April 19, 2000
volume 11, no. 78
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Articles provided through Catholic World News and Church News at Noticias Eclesiales and International Dossiers, Daily Dispatches and Features at ZENIT International News Agency. CWN, NE and ZENIT are not affiliated with the Daily CATHOLIC but provide this service via e-mail to the Daily CATHOLIC Monday through Friday.


    ANTANANARIVO, Madagascar ( - President Didier Ratsiraka of Madagascar has ordered the release of 3,000 prisoners following a plea made by local Catholic leaders that the Jubilee should also to be applied to prisons.

    The gesture was a response to Pope John Paul II's call in the Apostolic Letter Tertio Millennio Adveniente that Christians should give special attention to the situation of prison inmates. Those released include women and minors. At the central Antanimora-Tana jail in Antananarivo alone, 500 were granted amnesty.

    The release was the result of efforts by the Catholic Organization for Spiritual Assistance in Prisons, led by Trinitarian Father Angelo Buccarello appointed by the bishops' conference. The missionary himself went with Cardinal Armand Razafindratandra of Antananarivo to ask the president to grant the bishops' requests.

    "This is a wonderful result," Father Buccarello said, "but we could have obtained more. The problem is that in Madagascar two out of three prisoners are awaiting trial, some have been waiting as long as twelve years." Father Buccarello, 58, born in Italy, has worked in Madagascar for thirty years. "The bishops had asked for more in their document, but this is already a significant gesture of reconciliation for the Holy Year," he said.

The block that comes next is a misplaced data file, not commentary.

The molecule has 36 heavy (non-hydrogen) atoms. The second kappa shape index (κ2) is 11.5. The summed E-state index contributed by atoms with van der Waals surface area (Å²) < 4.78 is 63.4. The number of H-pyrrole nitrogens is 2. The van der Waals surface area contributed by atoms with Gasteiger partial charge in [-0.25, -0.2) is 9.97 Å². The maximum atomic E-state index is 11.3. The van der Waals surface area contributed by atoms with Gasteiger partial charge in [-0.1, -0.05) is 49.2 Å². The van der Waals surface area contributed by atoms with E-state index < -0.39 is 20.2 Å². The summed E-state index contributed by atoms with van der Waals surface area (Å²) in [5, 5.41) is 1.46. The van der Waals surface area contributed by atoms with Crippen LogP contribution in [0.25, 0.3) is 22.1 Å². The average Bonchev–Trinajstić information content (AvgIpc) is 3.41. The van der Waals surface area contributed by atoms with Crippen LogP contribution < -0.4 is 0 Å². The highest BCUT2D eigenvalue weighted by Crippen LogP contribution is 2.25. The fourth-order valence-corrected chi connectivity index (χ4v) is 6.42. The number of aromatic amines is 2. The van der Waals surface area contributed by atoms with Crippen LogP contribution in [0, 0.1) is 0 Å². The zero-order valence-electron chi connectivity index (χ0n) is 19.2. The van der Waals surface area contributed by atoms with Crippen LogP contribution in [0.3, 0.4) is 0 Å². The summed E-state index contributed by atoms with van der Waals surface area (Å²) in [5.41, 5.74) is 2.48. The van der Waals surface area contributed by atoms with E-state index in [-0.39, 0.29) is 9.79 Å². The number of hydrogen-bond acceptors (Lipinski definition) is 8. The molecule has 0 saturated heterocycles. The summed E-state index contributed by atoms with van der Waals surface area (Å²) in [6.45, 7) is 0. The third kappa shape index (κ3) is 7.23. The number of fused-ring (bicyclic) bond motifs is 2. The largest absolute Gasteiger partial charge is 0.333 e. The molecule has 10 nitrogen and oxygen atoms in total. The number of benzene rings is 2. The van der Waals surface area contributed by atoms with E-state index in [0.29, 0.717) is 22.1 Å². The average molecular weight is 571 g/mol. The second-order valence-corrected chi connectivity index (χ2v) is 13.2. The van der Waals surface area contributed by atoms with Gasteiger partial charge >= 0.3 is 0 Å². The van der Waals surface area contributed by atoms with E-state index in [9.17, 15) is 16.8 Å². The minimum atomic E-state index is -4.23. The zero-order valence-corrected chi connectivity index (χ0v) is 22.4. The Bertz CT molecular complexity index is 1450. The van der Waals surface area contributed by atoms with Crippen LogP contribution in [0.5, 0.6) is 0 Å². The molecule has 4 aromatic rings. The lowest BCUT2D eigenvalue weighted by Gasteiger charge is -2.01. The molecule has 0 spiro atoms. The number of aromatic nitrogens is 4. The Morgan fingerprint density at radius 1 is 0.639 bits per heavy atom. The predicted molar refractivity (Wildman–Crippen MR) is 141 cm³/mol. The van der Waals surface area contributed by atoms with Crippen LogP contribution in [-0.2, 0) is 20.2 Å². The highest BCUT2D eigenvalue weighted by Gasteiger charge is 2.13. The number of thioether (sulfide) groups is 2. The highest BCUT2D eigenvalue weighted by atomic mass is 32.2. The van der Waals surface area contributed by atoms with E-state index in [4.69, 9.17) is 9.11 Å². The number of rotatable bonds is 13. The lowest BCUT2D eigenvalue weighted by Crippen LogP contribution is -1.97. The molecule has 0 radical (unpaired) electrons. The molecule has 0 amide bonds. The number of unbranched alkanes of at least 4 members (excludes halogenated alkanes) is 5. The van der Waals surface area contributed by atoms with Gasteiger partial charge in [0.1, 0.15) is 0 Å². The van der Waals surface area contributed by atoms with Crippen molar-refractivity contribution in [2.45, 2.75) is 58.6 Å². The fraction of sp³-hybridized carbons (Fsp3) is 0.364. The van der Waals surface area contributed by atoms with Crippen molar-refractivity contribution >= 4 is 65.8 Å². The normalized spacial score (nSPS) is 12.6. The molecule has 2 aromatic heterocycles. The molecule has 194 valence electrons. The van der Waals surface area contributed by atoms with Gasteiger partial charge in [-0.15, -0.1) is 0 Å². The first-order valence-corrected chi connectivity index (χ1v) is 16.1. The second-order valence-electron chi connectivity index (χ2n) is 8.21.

The bishops had issued a letter for the Holy Year entitled "Forgiveness and Reconciliation" calling for the release of minors, for those who have already completed half their sentence, and for men over 60 and women over 65. They asked for a reduction of life imprisonment, death sentences to be commuted to prison terms, and the reduction of sentences for pregnant women and women with young children.

    The document also denounced inhumane living conditions in overcrowded jails: 20,000 are detained in spaces for half the number. "Food is lacking in both quality and quantity and prison staffs have little or no training," the bishops said.

    The bishops' conference also said prison inmates live in situations of "degrading promiscuity": First offenders are detained with recidivists, minors with adults, making the prisons into a "novitiate for violence and recidivists." The bishops also denounced cases of death due to starvation of persons "considered innocent" and violence on the part of prison police: "Guards treat prisoners like wild beasts."

    The bishops also addressed prisoners in their letter: "We want to open for you the door of charity and hope and those among you who will be released should prepare for the event. Be grateful for the gesture, show yourselves worthy. May this forgiveness be a source of ongoing strength to guide you in a new life."


April 19, 2000
volume 11, no. 78

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